Discovery's pilot is ready to achieve life-long aspiration
BY JUSTIN RAY
Posted: April 3, 2010
Growing up in a generation that's known only the space shuttle, Jim Dutton's life dream of becoming an astronaut will rocket him to orbit aboard Discovery in one of the final voyages of the iconic spaceplanes.
"It's been so many years, really 30 some years now, that this has been a hope and a dream so I know it will be very special," the Air Force colonel said in a pre-flight interview.
As a little boy growing up in Oregon, Dutton remembers a rocket on an early birthday cake and his fascination with the starry night sky.
"One night in particular I can remember looking up and it was kind of a rarity in Eugene except in the summer to get to see the sky because it's usually very cloudy. Looking up and just being amazed at the number of stars up there, seeing the Milky Way, and I don't know, it just always seemed to be a part of who I was, that I wanted to fly and I wanted to go to space."
Dutton put himself on the right trajectory to become an astronaut, graduating from the Air Force Academy and then earning a master's degree in aeronautics and astronautics from the University of Washington in Seattle.
"If you want to be a pilot astronaut you have to go to test pilot school. So from the time I set out to be a pilot I wanted to try and fly fighters knowing that would be the best path and because that's something I'd always wanted to do as well. Then after one operational tour and one test tour in fighters I applied to go to test pilot school, the Air Force Test Pilot School at Edwards Air Force Base and was selected to go there. Once you complete that training then you're really competitive for the first time as a pilot to apply to NASA."
"I came out of the interview not feeling really good about it and so I told my wife I thought maybe I had a ten percent chance, but I was pretty much preparing myself to not get selected and to face what I was going to do next.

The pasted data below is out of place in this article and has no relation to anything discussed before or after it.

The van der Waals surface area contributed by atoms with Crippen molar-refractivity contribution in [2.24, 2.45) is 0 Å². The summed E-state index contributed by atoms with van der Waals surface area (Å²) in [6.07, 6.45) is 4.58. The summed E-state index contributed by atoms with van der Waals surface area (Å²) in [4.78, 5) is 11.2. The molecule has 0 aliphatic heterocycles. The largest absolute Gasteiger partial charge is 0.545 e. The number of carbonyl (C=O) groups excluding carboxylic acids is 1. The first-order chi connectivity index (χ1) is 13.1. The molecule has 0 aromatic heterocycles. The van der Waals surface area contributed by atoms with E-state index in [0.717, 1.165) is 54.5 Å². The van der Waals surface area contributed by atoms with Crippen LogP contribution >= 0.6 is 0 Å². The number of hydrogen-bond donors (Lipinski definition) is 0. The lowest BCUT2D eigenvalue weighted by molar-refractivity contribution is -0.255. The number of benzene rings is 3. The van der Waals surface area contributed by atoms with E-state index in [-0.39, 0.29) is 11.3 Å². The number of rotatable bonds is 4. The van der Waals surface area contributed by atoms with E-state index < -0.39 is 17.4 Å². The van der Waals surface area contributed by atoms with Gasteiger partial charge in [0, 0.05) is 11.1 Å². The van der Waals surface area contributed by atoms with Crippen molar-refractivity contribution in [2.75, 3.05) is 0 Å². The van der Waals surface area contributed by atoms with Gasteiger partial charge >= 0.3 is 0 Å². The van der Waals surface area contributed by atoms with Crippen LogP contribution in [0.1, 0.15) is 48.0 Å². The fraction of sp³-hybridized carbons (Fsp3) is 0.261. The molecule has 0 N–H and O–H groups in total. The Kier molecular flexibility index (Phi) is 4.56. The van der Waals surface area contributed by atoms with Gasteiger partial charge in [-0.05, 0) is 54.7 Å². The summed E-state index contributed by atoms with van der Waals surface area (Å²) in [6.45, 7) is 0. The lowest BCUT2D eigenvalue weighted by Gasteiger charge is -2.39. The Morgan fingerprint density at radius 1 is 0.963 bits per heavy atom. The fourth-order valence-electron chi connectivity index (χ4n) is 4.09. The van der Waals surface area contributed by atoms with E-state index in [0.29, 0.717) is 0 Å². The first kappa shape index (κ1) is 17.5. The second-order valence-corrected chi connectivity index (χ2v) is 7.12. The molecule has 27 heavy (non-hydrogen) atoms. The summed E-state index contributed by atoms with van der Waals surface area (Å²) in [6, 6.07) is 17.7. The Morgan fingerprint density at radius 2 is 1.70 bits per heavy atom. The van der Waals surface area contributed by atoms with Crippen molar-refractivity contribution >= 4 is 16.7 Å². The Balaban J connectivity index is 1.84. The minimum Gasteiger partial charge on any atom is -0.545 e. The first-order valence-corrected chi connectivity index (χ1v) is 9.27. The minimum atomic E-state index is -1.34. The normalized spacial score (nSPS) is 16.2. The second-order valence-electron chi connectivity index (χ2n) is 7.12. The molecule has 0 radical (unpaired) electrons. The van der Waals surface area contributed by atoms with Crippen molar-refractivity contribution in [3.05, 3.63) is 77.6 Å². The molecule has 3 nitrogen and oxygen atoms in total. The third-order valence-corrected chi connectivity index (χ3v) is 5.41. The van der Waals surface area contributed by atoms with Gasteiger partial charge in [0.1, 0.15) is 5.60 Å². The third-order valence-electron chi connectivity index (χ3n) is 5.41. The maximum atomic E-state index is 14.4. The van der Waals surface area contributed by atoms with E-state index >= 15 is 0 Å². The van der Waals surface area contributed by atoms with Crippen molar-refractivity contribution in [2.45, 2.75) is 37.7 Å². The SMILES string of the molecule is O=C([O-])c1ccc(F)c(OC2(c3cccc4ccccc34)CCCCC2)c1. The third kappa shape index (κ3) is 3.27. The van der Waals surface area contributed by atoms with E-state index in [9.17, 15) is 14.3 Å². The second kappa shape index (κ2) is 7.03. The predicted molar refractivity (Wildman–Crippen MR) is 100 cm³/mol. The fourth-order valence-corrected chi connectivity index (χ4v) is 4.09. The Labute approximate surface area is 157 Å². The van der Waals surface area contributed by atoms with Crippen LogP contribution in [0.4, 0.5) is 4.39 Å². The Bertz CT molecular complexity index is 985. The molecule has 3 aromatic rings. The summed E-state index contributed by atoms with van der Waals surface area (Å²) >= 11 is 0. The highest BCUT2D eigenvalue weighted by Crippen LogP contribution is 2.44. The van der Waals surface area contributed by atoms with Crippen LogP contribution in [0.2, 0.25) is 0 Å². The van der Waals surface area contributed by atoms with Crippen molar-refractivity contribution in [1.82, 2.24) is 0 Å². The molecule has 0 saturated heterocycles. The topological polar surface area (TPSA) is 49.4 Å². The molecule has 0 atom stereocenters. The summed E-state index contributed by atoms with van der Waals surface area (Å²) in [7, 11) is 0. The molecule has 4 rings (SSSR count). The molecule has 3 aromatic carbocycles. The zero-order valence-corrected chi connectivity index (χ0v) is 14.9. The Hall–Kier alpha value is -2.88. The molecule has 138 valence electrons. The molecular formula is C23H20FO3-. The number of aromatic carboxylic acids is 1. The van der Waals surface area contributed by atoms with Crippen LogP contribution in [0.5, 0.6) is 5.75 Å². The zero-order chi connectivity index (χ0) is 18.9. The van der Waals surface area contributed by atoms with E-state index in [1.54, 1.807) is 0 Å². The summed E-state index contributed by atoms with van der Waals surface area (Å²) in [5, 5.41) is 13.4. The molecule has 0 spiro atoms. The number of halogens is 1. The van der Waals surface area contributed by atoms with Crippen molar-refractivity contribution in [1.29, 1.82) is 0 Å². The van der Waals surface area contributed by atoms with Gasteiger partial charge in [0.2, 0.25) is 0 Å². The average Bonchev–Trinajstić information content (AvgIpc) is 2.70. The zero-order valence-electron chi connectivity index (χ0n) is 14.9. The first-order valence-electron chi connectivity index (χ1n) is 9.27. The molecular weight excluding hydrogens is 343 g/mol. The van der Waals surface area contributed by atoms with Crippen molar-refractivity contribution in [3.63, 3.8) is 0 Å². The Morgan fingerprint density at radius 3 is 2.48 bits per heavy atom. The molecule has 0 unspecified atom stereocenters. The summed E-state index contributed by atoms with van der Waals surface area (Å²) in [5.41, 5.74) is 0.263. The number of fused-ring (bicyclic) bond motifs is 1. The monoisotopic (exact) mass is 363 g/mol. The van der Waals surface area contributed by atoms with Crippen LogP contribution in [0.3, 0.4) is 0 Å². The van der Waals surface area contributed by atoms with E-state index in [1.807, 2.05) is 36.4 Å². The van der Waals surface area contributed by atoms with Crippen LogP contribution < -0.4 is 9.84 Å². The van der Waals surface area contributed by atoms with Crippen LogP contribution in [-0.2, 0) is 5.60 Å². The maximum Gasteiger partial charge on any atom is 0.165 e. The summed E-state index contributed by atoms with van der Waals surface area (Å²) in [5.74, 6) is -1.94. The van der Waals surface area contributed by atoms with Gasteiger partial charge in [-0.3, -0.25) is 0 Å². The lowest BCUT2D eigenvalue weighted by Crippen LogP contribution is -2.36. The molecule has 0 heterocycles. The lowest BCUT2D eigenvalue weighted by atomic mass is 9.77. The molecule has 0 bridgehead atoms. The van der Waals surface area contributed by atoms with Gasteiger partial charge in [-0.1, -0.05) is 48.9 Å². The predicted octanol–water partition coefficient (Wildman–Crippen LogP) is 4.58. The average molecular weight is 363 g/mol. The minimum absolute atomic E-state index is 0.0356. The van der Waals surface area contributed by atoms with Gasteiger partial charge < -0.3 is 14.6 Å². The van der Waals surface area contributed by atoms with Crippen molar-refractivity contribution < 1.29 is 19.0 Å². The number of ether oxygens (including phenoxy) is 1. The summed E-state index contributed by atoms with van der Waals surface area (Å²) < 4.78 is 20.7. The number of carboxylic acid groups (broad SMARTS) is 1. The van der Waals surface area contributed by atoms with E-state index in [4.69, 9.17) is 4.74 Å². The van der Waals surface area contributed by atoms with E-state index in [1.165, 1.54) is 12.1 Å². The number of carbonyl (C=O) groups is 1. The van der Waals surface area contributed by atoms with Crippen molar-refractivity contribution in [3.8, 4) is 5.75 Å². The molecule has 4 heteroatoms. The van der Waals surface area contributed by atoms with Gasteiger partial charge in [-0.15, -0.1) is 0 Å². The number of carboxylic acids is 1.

"The way the process works is NASA conducts background checks after that first round of interviews on those that they're considering, and I got word that I had a background check, which was a great surprise to me. So now all of a sudden I went from thinking I had very little chance to I had a pretty decent chance.
"But there was a long wait after that, several months, before we got the final word and I'll never forget that day. I was out flying in an F-16, just doing a proficiency sortie and came back in and there was a sticky note on my desk that said to call Kent Rominger, who I knew was the chief of the Astronaut Office. I didn't know if that meant good news or bad news. I was naive in that sense. I found out later that's usually a good sign, but when I called Kent he talked for a little while and asked me what I was doing that day. He asked me about my flight and kept asking questions and I thought, 'He must be letting me down easy.' But, in the end, he said, 'Well, what do you think about coming to work here?' and I said, 'That sounds great. I'd love to.'"
Dutton will be flying on Discovery with two others from his astronaut training class -- Dottie Metcalf-Lindenburger, a former teacher, and Naoko Yamazaki from the Japan Aerospace Exploration Agency.
Now, Dutton is poised to fulfill his ambitions of flying the space shuttle before the program concludes later this year.
"The space shuttle was really the vehicle that I grew up watching and, like I said earlier, that I was pretty young when I decided I wanted to be an astronaut, so most of what I knew in my lifetime was the space shuttle. I think, for my generation most people feel that way," Dutton said.
"It's almost hard to believe that the space shuttle could actually retire when that's the space vehicle we've known and what NASA has primarily been involved with in our lifetime. But I think everyone understands that there comes a time and that the shuttle has been a tremendous workhorse for our nation's space program. We've proven that we can get to space routinely. We've also proven to ourselves that it's never routine getting to space with the space shuttle."
Once the program is history, Dutton says assembly of the International Space Station will be the space shuttle's lasting legacy.
"I think that the space shuttle was asked to do a tremendous amount in the design of it. It really was spread very thin in terms of everything it was asked to do and it ended up accomplishing an amazing amount. But I think the greatest legacy the shuttle's going to leave is the space station, especially when you look at all the thousands and thousands of pounds of cargo that was taken up into space and assembled by spacewalkers largely due to the space shuttle.
"I think that as we look back we'll look at how much was done throughout the entire shuttle era, but I really believe that space station is going to be the crowning jewel at the top for the legacy of the shuttle."
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